Viewpoint: Let Us Stop Breaking the Land

Stan Olmstead
Stan Olmstead surveys a landscape near Vernal, Utah. (Photo courtesy Stan Olmstead)


By Stan Olmstead, Natural Resource Specialist, U.S. Bureau of Land Management, retired

VERNAL, Utah, December 3, 2012 (ENS) – Never looking through rose colored glasses it is obvious that we have monumental environmental concerns both in the nation and on the planet and are in need of serious solutions.

The U.S. government has all the abilities to perform state-of-the-arts environmental management and yet we continue to fail.

The land management agencies have hard-working people and they put in sincere time to perform their work. However if the Vernal Field Office is representative, there is cause for concern in the implementation of the Bureau of Land Management’s mission.

Stan Olmstead
Stan Olmstead surveys a landscape near Vernal, Utah. (Photo courtesy Stan Olmstead)

The mission of the BLM is to sustain the health, diversity and productivity of public lands for the use and enjoyment of present and future generations. As civil servants we are obligated to all Americans to perform the BLM mission. Yet our elected, appointed and agency administrators ask us to focus on commodities and economics as opposed to environmental health. Commodities and economic gains are easier to measure.

The Vernal Office has placed priority on the exploitation of public land for commodities. This effort is because of a focus on development of energy, due to a fossil fuel fixation, politics, Energy Policy Act (2005), Vernal Field Office Resource Management Plan (2008), and office managers who do not understand their purpose.

A quarter of the employees of the Vernal Office have a personal interest, academic knowledge, and intent to serve the American public in the performance of the mission. The mission and natural resource knowledge is their prime reason for working with the Bureau. The intent of these natural resource professionals is to wisely manage habitat and fauna of public land for our citizens.

U.S. history has shown repeated failure in the care of the natural world. We have placed the exploitation of natural resources and profits from these resources ahead of wisdom. In the past we mined, logged, grazed and exploited the natural world.

Public pressure on our political officials to reverse this attitude and stop deterioration of natural systems was necessary and resulted in excellent environmental laws.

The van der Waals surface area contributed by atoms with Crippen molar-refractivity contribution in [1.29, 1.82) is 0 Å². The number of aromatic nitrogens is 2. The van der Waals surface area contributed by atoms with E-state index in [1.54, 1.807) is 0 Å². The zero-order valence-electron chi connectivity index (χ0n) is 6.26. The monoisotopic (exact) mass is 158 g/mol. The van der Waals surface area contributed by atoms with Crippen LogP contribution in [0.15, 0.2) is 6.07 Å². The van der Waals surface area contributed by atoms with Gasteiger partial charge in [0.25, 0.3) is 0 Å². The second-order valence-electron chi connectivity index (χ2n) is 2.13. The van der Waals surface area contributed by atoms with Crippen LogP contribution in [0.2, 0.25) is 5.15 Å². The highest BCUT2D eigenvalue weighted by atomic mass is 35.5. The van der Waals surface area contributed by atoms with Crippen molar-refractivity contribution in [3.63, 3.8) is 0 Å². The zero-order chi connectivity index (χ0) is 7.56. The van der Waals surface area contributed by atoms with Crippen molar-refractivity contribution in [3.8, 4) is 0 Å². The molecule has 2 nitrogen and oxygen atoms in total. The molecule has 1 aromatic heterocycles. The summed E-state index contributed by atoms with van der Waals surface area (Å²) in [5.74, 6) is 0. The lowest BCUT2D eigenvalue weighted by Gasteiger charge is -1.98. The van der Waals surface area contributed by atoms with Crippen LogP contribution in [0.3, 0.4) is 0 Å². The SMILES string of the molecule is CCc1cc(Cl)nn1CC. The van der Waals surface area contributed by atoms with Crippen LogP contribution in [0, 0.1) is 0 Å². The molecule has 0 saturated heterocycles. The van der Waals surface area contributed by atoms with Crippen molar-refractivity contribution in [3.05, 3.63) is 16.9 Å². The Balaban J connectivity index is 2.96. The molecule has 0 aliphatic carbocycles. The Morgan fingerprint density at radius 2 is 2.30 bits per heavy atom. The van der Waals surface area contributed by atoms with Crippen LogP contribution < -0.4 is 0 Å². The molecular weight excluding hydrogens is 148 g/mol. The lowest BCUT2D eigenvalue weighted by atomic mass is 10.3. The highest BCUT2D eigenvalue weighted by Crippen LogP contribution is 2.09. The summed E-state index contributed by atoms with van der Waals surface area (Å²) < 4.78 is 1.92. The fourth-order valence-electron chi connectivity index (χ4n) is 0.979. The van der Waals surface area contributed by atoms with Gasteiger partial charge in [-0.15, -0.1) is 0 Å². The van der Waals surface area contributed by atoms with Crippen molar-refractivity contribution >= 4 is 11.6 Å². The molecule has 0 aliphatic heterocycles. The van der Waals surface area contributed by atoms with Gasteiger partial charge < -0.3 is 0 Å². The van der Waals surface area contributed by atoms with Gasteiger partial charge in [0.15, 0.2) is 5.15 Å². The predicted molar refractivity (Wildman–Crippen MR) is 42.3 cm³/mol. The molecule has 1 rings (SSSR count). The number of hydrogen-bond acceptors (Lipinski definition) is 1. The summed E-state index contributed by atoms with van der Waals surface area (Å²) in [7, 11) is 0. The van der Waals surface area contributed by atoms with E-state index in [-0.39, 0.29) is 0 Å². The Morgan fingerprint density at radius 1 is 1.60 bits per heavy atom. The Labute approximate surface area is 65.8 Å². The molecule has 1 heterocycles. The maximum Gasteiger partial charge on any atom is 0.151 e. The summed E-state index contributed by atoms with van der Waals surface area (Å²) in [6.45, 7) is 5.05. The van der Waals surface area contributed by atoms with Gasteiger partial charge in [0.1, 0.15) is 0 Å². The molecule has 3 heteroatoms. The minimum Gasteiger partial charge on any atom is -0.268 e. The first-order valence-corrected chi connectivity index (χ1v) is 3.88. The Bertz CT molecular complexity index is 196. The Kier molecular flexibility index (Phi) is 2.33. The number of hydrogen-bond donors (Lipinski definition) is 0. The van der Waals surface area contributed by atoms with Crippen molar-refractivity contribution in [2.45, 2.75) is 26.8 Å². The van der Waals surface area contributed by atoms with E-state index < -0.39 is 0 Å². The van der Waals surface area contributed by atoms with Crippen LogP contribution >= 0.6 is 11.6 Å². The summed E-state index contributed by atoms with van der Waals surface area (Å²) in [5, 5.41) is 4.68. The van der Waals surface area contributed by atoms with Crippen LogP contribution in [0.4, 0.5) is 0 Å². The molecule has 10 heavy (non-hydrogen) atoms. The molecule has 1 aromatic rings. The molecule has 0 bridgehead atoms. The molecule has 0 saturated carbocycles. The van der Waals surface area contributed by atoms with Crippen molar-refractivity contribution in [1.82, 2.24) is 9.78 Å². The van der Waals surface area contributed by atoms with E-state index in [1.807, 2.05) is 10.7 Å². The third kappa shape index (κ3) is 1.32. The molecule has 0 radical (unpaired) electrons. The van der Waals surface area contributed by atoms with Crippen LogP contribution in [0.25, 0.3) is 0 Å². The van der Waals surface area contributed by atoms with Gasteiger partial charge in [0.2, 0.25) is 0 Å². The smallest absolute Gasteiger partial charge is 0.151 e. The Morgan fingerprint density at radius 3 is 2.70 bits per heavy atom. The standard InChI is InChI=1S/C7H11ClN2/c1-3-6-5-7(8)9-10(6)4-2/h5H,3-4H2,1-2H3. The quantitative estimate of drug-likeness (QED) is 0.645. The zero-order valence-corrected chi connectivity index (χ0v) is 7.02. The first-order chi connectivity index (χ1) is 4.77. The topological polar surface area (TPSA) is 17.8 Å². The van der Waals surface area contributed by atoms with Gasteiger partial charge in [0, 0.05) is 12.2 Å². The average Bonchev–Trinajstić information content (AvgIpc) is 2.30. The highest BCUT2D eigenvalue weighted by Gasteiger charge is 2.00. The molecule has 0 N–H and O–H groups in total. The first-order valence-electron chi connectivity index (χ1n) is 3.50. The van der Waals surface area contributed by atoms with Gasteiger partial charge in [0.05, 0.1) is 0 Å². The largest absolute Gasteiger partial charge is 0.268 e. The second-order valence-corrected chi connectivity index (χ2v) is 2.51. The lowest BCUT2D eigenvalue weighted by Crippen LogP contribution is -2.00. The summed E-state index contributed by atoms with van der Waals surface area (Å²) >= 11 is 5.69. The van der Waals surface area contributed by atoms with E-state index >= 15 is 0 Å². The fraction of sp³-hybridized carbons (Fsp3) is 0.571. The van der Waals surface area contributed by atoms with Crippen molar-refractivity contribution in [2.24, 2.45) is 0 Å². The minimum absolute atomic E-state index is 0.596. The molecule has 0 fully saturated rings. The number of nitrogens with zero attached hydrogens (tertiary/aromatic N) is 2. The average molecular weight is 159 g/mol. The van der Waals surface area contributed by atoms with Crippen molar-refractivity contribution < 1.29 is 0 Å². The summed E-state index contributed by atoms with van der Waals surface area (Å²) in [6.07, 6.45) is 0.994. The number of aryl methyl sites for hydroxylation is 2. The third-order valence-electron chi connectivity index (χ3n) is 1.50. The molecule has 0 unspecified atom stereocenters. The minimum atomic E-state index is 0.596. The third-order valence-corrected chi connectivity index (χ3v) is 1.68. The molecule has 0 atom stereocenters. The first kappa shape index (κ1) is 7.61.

Yet today the United States has lost numerous species, but we do not act with the best interest of other species and their ethical protection in mind.

At the Vernal Office little concern has been shown to care for sensitive species – mountain plover, sage grouse, hookless cactus. We promote energy development without stop and continue to measure natural resources by dollar value.

We work with our elected officials but we work for our citizens. Outside influences that lead us away from our required service to the American citizen and the BLM mission, should be repelled by the servant. Our service to the American people is to fulfill the mission through science, law, regulations and “teamwork.”

Our fellow civil servants that administer the Bureau of Land Management should insist that we work together in a common goal to fulfill the intent of the mission. Yet the Vernal Office does not work together as a professional team. Instead the office works as fragmented groups, individually following bureaucratic requirements catering to the exploiter and political antagonist.

There is little thought for the future by those in charge of real land health.

Health and diversity of public lands are based on natural entities. They do not include oil wells, livestock, crested wheatgrass nor guzzlers. These are developments and tools to exploit and have nothing to do with health and diversity. Productivity is not synonymous with commodities.

Protection of healthy soils, vegetation, clean air and water and a natural fauna are the true products, which we should diligently promote before commodity extraction.

Science teaches us to not act until we know that harm will not occur to the natural system, whereas development asks for proof of damage to the natural system before we restrict.

The natural environment and subsequently the human environment will be injured seriously if balance is not restored. U.S. federal land management agencies have it in their power to be the best land stewards anywhere in the world. We fail not in ability but in our attitude, a lack of understanding, lack of futuristic thinking and our implementation. Our actions are based on outside forces inconsistent with the intended mission and wisdom.

The BLM employee who did not study for a career in natural science frequently works for the Bureau for different reasons than the natural resource professional, and it appears from experience that those who work for these different reasons are unable to visualize the BLM’s intended mission.